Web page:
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China's yuan weakens as US dollar hits 3-week high, but no panic selling
[SHANGHAI] China's yuan weakened to a three-week low against the greenback in the first trading session after the meeting between US President Donald Trump and Chinese leader Xi Jinping, as the US dollar strengthened amid reinforced expectations of further US rate hikes.
But there was no panic selling in the Chinese currency as signs of stabilisation in China's foreign exchange reserves underline Beijing's success in stemming capital outflows.
The People's Bank of China set the midpoint rate at 6.9042 per US dollar prior to market open, weaker than the previous fix of 6.8949.
The spot market opened at 6.9066 per US dollar with the currency changing hands at 6.9068 at midday, 58 pips away from the previous late session close.
The Trump-Xi meeting appears to have had little impact on the forex market. Singapore's OCBC Bank said the meeting "is more about building a personal relationship," and that the message on trade policy is a bit confusing.
The yuan's weakness comes as the US dollar index, which tracks the greenback against six major rival currencies, rose to three-week highs after a key US Federal Reserve official reinforced the central bank's commitment to interest rate hikes. Higher US rates would make US dollar assets more attractive.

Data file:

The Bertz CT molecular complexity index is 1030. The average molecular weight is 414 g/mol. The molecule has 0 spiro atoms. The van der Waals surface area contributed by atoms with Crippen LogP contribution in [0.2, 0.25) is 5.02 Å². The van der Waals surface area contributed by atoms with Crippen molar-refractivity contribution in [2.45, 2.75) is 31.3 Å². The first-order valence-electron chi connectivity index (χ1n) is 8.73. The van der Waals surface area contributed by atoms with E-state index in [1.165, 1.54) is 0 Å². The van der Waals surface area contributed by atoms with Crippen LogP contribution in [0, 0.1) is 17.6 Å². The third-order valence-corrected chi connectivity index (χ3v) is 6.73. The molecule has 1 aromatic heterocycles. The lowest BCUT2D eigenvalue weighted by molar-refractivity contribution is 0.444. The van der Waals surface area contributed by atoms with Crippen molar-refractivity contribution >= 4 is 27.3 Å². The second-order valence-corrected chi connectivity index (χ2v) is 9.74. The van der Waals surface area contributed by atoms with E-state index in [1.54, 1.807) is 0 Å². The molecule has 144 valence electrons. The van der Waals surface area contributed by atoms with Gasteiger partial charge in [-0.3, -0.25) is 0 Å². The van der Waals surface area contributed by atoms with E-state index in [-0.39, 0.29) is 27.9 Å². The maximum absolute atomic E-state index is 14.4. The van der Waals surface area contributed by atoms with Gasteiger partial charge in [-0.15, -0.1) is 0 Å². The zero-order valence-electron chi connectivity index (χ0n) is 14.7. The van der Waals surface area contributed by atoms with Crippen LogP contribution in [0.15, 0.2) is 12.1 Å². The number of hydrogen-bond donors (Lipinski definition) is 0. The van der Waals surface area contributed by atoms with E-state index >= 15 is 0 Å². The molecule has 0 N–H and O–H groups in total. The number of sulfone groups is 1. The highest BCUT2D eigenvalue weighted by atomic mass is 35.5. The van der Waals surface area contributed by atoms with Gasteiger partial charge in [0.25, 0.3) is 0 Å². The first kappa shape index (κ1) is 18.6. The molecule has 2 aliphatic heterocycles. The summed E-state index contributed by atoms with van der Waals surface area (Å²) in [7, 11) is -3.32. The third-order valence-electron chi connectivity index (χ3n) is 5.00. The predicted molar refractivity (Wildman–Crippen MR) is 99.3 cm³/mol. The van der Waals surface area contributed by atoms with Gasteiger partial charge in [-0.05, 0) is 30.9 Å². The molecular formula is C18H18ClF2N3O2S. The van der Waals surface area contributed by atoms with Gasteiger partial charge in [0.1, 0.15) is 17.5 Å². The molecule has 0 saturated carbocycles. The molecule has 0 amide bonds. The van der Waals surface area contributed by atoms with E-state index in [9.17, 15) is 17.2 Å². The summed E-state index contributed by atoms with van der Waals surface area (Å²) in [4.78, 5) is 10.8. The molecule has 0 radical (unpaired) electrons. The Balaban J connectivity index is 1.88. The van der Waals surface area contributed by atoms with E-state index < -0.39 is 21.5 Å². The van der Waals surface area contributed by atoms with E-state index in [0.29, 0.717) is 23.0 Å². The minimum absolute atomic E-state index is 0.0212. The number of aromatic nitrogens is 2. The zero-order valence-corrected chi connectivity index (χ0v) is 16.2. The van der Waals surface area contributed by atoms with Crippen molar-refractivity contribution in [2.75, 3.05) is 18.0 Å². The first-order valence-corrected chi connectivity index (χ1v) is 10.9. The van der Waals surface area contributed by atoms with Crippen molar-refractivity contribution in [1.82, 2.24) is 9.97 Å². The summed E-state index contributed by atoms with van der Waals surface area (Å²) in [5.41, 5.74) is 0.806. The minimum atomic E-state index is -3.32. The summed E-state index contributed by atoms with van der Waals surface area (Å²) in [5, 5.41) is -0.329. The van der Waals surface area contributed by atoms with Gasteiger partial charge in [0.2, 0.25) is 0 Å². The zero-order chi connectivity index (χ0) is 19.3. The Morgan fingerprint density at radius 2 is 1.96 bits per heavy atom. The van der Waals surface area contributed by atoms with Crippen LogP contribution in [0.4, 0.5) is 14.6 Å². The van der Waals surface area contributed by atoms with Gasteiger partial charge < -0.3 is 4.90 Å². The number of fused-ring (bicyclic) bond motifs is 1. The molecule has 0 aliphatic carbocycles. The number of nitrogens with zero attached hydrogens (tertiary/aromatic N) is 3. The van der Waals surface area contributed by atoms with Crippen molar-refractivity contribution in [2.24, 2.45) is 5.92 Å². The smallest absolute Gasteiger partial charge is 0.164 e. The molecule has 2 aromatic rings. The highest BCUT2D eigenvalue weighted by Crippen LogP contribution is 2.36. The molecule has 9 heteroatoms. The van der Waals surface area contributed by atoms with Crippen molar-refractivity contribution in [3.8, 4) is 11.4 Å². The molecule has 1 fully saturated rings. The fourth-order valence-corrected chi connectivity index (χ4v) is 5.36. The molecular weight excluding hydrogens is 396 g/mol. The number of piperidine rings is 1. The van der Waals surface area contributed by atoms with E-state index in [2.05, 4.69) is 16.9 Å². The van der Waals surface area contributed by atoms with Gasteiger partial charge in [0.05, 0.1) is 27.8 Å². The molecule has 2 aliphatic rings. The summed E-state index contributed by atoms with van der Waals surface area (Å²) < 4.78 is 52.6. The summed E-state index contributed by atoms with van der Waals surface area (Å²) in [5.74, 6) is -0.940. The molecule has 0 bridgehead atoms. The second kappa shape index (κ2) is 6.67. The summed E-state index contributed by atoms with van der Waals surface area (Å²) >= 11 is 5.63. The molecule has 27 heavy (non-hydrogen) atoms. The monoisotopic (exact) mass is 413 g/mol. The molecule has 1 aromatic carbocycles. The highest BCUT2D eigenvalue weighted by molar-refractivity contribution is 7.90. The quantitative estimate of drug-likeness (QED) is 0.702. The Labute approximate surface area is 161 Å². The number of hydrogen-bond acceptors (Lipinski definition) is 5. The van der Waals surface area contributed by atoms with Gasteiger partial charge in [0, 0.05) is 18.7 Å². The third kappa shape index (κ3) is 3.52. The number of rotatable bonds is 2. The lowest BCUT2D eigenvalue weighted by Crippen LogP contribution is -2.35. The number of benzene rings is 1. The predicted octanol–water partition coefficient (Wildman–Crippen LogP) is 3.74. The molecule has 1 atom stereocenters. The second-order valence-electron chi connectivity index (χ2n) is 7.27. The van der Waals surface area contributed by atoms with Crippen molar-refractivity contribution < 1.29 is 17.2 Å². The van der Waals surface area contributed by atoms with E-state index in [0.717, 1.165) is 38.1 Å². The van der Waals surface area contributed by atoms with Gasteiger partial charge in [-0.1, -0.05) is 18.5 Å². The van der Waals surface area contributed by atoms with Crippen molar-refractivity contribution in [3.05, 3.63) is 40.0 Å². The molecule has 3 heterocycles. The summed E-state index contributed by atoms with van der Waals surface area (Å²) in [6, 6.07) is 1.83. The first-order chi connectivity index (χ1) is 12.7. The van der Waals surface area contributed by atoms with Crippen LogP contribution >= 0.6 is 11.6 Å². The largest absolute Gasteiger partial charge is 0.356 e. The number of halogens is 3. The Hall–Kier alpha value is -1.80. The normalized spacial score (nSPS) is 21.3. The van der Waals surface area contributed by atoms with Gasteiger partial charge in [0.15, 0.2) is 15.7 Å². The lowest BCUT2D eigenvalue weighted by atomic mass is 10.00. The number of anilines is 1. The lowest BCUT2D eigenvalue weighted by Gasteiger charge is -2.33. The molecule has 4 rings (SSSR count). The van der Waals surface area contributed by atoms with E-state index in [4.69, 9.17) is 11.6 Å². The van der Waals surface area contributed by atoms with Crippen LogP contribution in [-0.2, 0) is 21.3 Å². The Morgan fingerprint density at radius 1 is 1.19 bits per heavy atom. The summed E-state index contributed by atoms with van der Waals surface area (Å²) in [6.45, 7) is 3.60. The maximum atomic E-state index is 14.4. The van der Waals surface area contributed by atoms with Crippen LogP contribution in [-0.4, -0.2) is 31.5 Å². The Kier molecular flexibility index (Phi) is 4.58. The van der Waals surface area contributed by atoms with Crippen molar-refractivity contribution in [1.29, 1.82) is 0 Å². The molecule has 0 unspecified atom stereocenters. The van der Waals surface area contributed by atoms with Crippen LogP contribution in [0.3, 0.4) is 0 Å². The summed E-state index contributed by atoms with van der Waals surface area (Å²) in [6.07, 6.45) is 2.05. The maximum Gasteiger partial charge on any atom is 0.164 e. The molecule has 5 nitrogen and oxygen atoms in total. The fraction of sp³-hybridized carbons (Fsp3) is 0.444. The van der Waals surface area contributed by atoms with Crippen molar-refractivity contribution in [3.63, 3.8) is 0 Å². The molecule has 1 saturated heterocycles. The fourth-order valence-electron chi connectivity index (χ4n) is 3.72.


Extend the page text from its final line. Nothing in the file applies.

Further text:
But Wang Peng, economist at China Development Bank Securities, said the US dollar index may peak next year, potentially reversing expectations that the yuan will depreciate further.
"Yuan has already stabilised a lot against the dollar this year, and market expectations are starting to change," Mr Wang said, ruling out the possibility of another big drop this year, following the yuan's 6.5 per cent slump in 2016.
Reflecting a change in market outlook, yuan has been changing hands this year at a stronger level in the offshore market than in the onshore market, reversing a pattern last year, he said.
Also showing reduced depreciation pressure, China's forex reserves stayed above US$3 trillion in March, marking the first time reserves had increased two consecutive months since April 2016.
"Since China strengthened controls on capital outflows at the start of 2017, the supply-demand relationship in the forex market has basically been in equilibrium," Tommy Xie, economist at OCBC Bank said in a note.